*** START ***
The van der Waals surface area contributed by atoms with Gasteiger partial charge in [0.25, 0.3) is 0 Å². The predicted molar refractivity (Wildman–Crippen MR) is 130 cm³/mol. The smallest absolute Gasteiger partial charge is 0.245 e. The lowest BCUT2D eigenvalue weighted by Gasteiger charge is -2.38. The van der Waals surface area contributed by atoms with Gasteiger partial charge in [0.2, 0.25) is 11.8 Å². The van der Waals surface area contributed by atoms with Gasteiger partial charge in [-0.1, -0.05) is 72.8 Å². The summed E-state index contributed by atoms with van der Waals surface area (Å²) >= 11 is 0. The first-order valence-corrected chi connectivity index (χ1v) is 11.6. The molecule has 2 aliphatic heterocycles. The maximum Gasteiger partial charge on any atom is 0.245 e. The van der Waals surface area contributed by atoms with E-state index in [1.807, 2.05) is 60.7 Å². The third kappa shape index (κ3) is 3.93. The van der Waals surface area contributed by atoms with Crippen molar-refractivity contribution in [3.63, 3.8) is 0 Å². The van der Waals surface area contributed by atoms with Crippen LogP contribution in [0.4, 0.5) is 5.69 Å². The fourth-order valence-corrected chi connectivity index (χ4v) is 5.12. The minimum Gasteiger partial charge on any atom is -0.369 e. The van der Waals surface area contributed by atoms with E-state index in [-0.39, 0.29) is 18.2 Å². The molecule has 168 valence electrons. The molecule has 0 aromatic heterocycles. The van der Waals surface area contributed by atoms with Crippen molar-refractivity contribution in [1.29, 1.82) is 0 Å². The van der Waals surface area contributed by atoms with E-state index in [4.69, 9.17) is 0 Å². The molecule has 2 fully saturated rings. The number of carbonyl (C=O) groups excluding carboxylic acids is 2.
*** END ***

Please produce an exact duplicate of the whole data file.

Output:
The van der Waals surface area contributed by atoms with Gasteiger partial charge in [0.25, 0.3) is 0 Å². The predicted molar refractivity (Wildman–Crippen MR) is 130 cm³/mol. The smallest absolute Gasteiger partial charge is 0.245 e. The lowest BCUT2D eigenvalue weighted by Gasteiger charge is -2.38. The van der Waals surface area contributed by atoms with Gasteiger partial charge in [0.2, 0.25) is 11.8 Å². The van der Waals surface area contributed by atoms with Gasteiger partial charge in [-0.1, -0.05) is 72.8 Å². The summed E-state index contributed by atoms with van der Waals surface area (Å²) >= 11 is 0. The first-order valence-corrected chi connectivity index (χ1v) is 11.6. The molecule has 2 aliphatic heterocycles. The maximum Gasteiger partial charge on any atom is 0.245 e. The van der Waals surface area contributed by atoms with E-state index in [1.807, 2.05) is 60.7 Å². The third kappa shape index (κ3) is 3.93. The van der Waals surface area contributed by atoms with Crippen molar-refractivity contribution in [3.63, 3.8) is 0 Å². The van der Waals surface area contributed by atoms with Crippen LogP contribution in [0.4, 0.5) is 5.69 Å². The fourth-order valence-corrected chi connectivity index (χ4v) is 5.12. The minimum Gasteiger partial charge on any atom is -0.369 e. The van der Waals surface area contributed by atoms with E-state index in [-0.39, 0.29) is 18.2 Å². The molecule has 168 valence electrons. The molecule has 0 aromatic heterocycles. The van der Waals surface area contributed by atoms with Crippen molar-refractivity contribution in [1.29, 1.82) is 0 Å². The van der Waals surface area contributed by atoms with E-state index in [4.69, 9.17) is 0 Å². The molecule has 2 fully saturated rings. The number of carbonyl (C=O) groups excluding carboxylic acids is 2.